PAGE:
Take a Taxi

It is both convenient and comfortable to ride a taxi to reach downtown area. A cab ride from BCIA to downtown Beijing will cost you around RMB 100 and the whole journey will take about 40—90 minutes depend on the destination and traffic condition. Taxi prices in Beijing are all measured by the taxi meters and there are about 70,000 taxis in use in Beijing. Usually, taxis in Beijing have two different price categories: 1.6 yuan/km and 2.00 yuan/km charging starting at 10 yuan daytime and 11 yuan after 11 p.m. It’s a better idea to bring along the address in Chinese of your destination as you are poor in Chinese. Most taxis in use are of Hyundai and Santana and a legal taxi’s plaque starts with the number B.

To find out transportation guide to a specific university in Beijing click here.

Daily Transportation Guide

Subway

The Beijing Subway system opened in 1971, and only consisted of two lines until the opening of the northern arc Line 13 in 2002. Due to recent expansion, the evolving system now has nine lines, four of which are underground, and five are above ground. Line 1, along with its new eastern expansion known as the Batong Line crosses almost all of urban Beijing from east to west. Lines 4 and 5 serve as two north-south axial lines.

Official website: http://www.ebeijing.gov.cn/feature_2/Subway_Tour/

The Beijing Subway system is an extremely efficient and cost-effective way to get around in Beijing. There is a flat fare of RMB 2 with unlimited transfers except for the Airport Express line, which costs 25 RMB per trip. Generally, the first train runs at 05:00, and the last train runs at about 23:00. Exact times vary from line to line. 

Map of Beijing Subway
 
The map of Beijing subway (beijing_subway_map.png ) (click to see a lager map)

Bus

Busses are the most preferred mode of transportation in Beijing. The prices for bus transportation are much cheaper than the taxis. The complex network can get you to almost every corner of the city with a price under RMB 2. Buses marked with AC have air conditioner operating and will make your journey more comfortable. The only drawback could be the language. The destination and the route directions are all pasted in Chinese language, on the front and at the back of the busses. A foreigner would find it extremely hard to locate the exact route of the bus. For somebody who could understand and read Chinese language, a bus transportation ride is probably the best form of communication inside Beijing. You can either visit Google online map or Beijing Bus Official Website to check the specific routes.

Beijing's urban transport is dependent upon the six "ring roads" (simplified Chinese: 环路) that successively surround the city, with the Forbidden City area marked as the geographical center for the ring roads. The ring roads appear more rectangular than ring-shaped. The 1st Ring road is not officially defined. The 2nd Ring Road is fully located in Beijing's inner city areas. Ring roads tend to resemble expressways progressively as they extend outwards, with the 5th Ring Road and 6th Ring Road being full-standard National expressways - linked to other roads only with interchanges. Expressways to other regions of China are generally accessible from the 3rd Ring Road outward.

Travel around China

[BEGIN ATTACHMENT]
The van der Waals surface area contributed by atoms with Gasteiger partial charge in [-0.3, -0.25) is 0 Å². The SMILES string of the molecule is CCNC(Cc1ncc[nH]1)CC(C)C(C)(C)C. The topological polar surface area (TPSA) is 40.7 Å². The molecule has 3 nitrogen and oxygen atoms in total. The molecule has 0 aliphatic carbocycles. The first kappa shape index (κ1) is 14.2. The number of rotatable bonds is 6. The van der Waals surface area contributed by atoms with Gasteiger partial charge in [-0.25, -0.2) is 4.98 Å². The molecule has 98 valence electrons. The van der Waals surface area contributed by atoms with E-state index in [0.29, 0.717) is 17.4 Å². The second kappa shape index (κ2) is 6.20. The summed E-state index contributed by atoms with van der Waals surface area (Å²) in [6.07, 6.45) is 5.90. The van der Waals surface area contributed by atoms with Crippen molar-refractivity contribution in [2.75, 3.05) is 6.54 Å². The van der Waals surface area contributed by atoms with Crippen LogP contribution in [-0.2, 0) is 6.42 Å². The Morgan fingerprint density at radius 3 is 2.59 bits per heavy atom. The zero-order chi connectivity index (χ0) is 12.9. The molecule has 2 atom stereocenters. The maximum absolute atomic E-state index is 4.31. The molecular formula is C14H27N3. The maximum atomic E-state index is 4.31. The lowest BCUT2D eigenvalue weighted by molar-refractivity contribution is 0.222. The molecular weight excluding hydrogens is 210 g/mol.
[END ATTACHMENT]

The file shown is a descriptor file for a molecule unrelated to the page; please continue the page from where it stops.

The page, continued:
Beijing is connected via road links from all parts of China as part of the National Trunk Road Network. Nine expressways of China connect with Beijing, as do 11 China National Highways. Due partly to its design as an ancient capital, roads in Beijing often are in one of the four compass directions.

Travel by Train

Most Chinese people like to travel by train for the domestic trip. It offers not only good chances to meet and make friends with people all over the country, but also the beautiful views from the train windows.

You can travel to almost all the main cities in China from four railway stations in Beijing, namely Beijing Railway Station, Beijing West Railway Station, Yongdingmen Station and Xizhimen Station. The Beijing West Railway Station is well known to be the Asia's largest, modern and well-equipped rail terminal. The tickets are divided to four types, hard seats, soft seats, hard sleepers and soft sleepers.

Beijing Train Station
Beijing Railway Station, Beijing West Railway Station, Yongdingmen Station and Xizhimen Station

Passengers can choose the proper kind of ticket according to their journey distance and economic conditions. The hard seats are the cheapest, while the soft sleepers being the most expensive. The difference between the soft sleepers and the hard sleepers is that: for soft sleepers, 4 people share one compartment. For hard sleepers, 6 people share one open compartment without door. That’s why the soft sleepers are about 20% more expensive than the hard sleepers. You’d better to buy the sleeper ticket for any trip longer than 12 hours in order not to be too tired. Hot water is offered on the train. It is advised to you to take your own food on the train, such as instant noodles, fruit and sausages.

Facilities on Chinese Trains

How to Book Train Ticket in Beijing

In China, buying a ticket is sometimes both confusing and time-consuming, especially during the holiday peak seasons. So, it’s reasonably for you to pay a small booking charge to your hotel travel service or front desk to get the ticket-buying service from them. Foreigners and overseas Chinese can enjoy the priority to buy ticket in the special counters in Beijing Railway Station and Beijing West Railway Station. Usually, the railway stations can sell the tickets up to 6 days in advance.

SICAS Reminder: Remember to bring your passport when booking or buying tickets.